But harsh truth is that your solution of locking these criminals up and throwing away the key is much worse than the death penalty. They will spend decades locked up with others who prey on each other every day for food, sex, and entertainment. With no hope of ever being paroled, that sounds exponentially worse than the death penalty.

And because of you and people like you, we are so careful about not causing any undue stress to the inmate as we carry out the sentence. They are given last meals, last rights, laid down in a death chamber, are administered medication that prevents them from feeling pain and then administered medicadtion that simply allows them to peacefully drift off to sleep.

I will say that should one of these idiots cause a problem in my family they had better hope it's the state that administers the sentence. Because If I am able to catch the gutless prick their last moments won't be so "relaxing". I won't be there to administer justice...I will be administering revenge.

ggbridge

Kate, read http://www.newyorker.com/reporting/2009/09/07/090907fa_fact_grann?currentPage=1

Our own candidate Rick Perry had a hand in the state murder of Cameron Todd Willingham. DNA has exonerated those whose appeals were up. I suppose you are also satisfied with the racial disparity in how the death penalty is applied? Well, as long as you are comfortable...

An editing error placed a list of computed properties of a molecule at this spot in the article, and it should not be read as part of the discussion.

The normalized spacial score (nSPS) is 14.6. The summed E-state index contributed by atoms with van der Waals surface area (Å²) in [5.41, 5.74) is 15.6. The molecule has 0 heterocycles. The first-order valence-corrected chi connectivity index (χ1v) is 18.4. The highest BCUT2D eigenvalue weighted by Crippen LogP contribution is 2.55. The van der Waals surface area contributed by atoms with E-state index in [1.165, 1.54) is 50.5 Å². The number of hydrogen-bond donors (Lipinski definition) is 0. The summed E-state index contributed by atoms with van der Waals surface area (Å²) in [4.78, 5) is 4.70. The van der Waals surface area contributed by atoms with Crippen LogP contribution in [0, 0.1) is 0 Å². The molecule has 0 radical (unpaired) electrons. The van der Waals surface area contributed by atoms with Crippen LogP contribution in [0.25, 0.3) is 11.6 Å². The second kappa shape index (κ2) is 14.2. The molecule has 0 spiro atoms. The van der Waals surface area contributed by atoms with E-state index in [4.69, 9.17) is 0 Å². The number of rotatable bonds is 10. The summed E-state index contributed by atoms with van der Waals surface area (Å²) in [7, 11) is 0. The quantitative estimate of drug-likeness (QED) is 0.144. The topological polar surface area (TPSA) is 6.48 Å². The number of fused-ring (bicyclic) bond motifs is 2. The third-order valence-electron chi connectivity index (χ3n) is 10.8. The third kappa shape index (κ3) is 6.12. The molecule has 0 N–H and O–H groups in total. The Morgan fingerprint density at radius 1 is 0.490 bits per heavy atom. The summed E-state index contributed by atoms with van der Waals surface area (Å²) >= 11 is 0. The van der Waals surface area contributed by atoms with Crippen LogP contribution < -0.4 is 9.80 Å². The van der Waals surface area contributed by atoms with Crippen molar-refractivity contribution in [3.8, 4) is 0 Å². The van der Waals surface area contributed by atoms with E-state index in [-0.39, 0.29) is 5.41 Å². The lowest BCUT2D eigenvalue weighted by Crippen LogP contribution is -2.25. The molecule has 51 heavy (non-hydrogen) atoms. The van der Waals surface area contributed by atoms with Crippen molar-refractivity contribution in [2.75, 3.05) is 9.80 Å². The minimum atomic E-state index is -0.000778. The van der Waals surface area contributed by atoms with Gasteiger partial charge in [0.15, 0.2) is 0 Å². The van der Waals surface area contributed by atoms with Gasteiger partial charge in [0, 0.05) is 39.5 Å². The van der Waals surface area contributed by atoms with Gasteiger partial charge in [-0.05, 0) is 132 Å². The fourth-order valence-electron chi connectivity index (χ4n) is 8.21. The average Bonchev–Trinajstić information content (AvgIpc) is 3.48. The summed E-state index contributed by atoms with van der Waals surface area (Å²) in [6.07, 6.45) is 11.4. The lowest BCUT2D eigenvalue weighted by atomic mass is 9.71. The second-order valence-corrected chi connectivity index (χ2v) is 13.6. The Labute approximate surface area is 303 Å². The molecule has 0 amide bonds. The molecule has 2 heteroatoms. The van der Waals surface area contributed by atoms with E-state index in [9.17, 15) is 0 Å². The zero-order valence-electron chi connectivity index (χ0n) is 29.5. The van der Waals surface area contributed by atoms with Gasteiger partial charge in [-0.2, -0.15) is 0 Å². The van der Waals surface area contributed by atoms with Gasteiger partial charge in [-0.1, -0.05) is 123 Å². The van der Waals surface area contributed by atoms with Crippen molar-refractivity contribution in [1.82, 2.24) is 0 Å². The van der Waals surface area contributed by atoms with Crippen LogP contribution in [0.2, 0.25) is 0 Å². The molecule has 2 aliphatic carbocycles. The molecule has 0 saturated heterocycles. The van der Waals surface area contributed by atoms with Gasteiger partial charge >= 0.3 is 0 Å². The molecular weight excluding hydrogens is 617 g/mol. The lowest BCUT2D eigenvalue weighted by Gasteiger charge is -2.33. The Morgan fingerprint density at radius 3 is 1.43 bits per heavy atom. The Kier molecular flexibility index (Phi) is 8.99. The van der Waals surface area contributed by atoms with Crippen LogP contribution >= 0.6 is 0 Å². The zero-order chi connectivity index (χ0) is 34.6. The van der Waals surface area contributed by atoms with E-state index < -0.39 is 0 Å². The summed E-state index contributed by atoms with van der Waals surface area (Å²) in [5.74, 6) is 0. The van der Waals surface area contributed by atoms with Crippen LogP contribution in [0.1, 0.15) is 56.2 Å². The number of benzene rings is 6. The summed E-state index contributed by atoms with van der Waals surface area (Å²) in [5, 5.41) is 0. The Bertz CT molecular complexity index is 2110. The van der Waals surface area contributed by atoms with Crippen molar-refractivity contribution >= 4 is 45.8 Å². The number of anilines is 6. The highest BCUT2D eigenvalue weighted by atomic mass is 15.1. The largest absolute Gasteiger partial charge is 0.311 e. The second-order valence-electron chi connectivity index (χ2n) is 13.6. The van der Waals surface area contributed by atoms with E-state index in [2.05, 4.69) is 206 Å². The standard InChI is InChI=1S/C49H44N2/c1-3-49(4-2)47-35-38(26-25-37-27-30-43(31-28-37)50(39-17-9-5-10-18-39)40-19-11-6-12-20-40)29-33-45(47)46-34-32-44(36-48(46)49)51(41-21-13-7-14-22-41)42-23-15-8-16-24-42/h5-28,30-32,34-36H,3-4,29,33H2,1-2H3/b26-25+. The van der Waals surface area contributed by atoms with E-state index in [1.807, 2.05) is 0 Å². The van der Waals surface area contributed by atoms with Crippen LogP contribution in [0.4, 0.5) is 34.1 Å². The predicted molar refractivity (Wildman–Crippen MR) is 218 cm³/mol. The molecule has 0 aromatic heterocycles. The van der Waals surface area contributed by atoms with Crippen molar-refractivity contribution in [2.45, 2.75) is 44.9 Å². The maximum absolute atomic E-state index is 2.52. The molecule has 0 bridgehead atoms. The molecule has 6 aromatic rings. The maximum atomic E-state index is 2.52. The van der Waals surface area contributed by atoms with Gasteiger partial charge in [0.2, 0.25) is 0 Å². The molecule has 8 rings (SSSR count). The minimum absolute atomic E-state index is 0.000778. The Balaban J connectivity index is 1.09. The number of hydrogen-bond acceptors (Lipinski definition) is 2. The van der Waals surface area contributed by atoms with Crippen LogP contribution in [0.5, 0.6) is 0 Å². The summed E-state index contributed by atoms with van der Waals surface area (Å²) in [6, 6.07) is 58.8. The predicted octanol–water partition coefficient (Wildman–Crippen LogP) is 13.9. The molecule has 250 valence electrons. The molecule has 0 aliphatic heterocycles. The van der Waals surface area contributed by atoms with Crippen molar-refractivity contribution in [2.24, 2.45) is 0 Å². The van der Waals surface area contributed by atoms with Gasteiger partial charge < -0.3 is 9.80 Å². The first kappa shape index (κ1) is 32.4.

Kate

Justice. It's justice, not revenge.

o

Kate, I guess you and I come from two different places. I can separate the value of a life from the crimes one commits. Yes, the person must be punished for their crimes, but the sanctity of life keeps me from seeking revenge.

Kate

jpo, I'm comfortable with the level of protection our appeals system provides to those on death row. They have decades to prove they were wrongly convicted.

And "o", of course we value life. Bus some crimes are so horrendous that the one who commits them must pay with that which we value most - his life. Even then, we value the murder's life so highly that we've structured our judicial system to give him every possible chance to prove his innocence.

o

I think the letter writer says it best himself, amid all the rambling, “A human life is much more valuable than any material item.”

After taking all evidence, guilt, mental illness and injustices into consideration, the person charged with the crime is still human. Let’s put some of that ‘value’ you spoke so eloquently about on every human life.

JDog

Prison, for the majority of prisoners, is an upgrade to their life in main strean society.
I have trouble with the idea (proven) that innocent people can be put to death. I also have trouble with spending $60-$90k per year to incarcerate these people for 10. 20 40+ years.
Now, if you trulely want to bring back "hard labor" and "chain gangs" I could be pursuaded to forego the Death Penalty. But giving these people A/C, a libary, internet access, visitations and three meals a day is just WRONG. Don't believe me? Go ask the victim.

Jpo

Not every appeal results in a retrial, and not everyone who seeks it is granted habeas corpus before their execution date. So I'm suggesting that because the courts have, in hundreds of cases, convicted people for crimes they haven't committed, we shouldn't expect, much less guarantee, that all those executed were guilty.

Kate

You seem to be saying that when an appeal results in the exoneration of a person, it is proof the system doesn't work - when in fact, the appeal itself is part of the system.